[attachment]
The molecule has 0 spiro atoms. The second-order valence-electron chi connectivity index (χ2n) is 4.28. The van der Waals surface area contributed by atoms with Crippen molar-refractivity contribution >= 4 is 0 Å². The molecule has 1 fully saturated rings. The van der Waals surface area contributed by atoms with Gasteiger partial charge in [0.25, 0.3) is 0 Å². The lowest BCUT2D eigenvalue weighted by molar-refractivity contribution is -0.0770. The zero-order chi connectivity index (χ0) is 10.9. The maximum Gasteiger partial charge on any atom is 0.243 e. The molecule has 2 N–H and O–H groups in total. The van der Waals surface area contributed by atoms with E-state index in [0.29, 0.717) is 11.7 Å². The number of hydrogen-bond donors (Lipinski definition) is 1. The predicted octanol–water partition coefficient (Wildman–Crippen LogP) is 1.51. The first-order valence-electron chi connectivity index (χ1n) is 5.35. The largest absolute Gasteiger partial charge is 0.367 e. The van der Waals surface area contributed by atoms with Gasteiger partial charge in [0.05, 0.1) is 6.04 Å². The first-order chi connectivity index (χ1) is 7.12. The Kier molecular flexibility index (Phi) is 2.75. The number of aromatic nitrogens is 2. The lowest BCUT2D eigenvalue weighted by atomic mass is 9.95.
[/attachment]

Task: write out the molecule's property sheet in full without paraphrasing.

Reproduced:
The molecule has 0 spiro atoms. The second-order valence-electron chi connectivity index (χ2n) is 4.28. The van der Waals surface area contributed by atoms with Crippen molar-refractivity contribution >= 4 is 0 Å². The molecule has 1 fully saturated rings. The van der Waals surface area contributed by atoms with Gasteiger partial charge in [0.25, 0.3) is 0 Å². The lowest BCUT2D eigenvalue weighted by molar-refractivity contribution is -0.0770. The zero-order chi connectivity index (χ0) is 10.9. The maximum Gasteiger partial charge on any atom is 0.243 e. The molecule has 2 N–H and O–H groups in total. The van der Waals surface area contributed by atoms with E-state index in [0.29, 0.717) is 11.7 Å². The number of hydrogen-bond donors (Lipinski definition) is 1. The predicted octanol–water partition coefficient (Wildman–Crippen LogP) is 1.51. The first-order valence-electron chi connectivity index (χ1n) is 5.35. The largest absolute Gasteiger partial charge is 0.367 e. The van der Waals surface area contributed by atoms with Gasteiger partial charge in [0.05, 0.1) is 6.04 Å². The first-order chi connectivity index (χ1) is 7.12. The Kier molecular flexibility index (Phi) is 2.75. The number of aromatic nitrogens is 2. The lowest BCUT2D eigenvalue weighted by atomic mass is 9.95.